“Originally this race was run over the memorable six-furlong straight course at Morris Park, then the newest and most elaborate of Metropolitan racing plants—which was a bit down grade and for that reason nicknamed the “toboggan slide”. (sic) (Hervey)
As racing historian John Hervey notes above, the name of the Toboggan has nothing to do with winter sports. For most of its life, the Toboggan was run on a circuit without winter racing, and it got its name from the slope of the course over which it was run at Morris Park in what was then Westchester County, now the Bronx. From 1890 to 1896, the race was called the Toboggan Slide.
The Morris Park Racecourse opened in 1889, the creation of John Morris and Leonard Jerome, whose own namesake track in the Bronx would shortly be closed. The topography of the landscape proved challenging in the track’s construction, but would serve to give the course its distinctive slope:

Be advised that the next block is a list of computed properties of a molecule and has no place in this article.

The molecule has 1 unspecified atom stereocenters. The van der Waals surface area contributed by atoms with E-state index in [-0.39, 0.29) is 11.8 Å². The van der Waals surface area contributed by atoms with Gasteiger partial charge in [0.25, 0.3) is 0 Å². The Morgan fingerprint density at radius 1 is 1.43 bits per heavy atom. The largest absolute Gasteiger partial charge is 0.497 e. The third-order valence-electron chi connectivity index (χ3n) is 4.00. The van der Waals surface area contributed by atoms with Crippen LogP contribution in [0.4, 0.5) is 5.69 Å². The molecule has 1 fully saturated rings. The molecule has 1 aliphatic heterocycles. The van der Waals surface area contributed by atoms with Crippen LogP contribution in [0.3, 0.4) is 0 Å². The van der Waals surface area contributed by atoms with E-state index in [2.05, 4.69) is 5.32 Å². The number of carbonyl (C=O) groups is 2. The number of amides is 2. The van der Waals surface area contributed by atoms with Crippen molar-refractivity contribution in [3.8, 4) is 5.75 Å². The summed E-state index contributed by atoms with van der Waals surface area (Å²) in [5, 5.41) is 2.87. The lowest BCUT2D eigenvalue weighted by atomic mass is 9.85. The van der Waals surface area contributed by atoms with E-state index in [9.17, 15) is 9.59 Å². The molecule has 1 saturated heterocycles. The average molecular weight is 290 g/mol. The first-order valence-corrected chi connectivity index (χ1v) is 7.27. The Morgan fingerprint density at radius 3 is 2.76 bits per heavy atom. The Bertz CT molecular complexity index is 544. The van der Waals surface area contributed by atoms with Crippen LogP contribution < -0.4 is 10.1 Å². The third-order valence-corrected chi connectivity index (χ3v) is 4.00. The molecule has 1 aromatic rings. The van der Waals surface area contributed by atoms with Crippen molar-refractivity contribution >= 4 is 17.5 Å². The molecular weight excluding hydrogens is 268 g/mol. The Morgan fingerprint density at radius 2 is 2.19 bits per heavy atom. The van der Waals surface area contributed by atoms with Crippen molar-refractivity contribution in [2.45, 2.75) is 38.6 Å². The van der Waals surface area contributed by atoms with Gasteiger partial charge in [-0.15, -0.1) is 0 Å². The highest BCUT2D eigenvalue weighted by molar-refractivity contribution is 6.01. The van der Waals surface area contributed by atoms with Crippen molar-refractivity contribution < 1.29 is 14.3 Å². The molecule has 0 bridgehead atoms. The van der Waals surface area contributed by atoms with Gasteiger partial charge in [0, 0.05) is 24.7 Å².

…the expense that would have been incurred in removing a solid table of rock prevented the obliteration of that “hill” in the course which has aroused so much criticism. As it is, this inequality of ground involves an ascent which has been facetiously dubbed “the Matterhorn,” and a descent in the main course…The hill again crops up in the Eclipse course, which is a straight six furlongs, or, if not exactly straight, having so slight an elbow in it that no horse can gain any material advantage through its existence. But in this case the inequality of the ground is entirely in favor of the horses, presenting a considerable decline. This, of course, accounts to a great extent for the many phenomenally fast times which have been made here. (Trevelyan)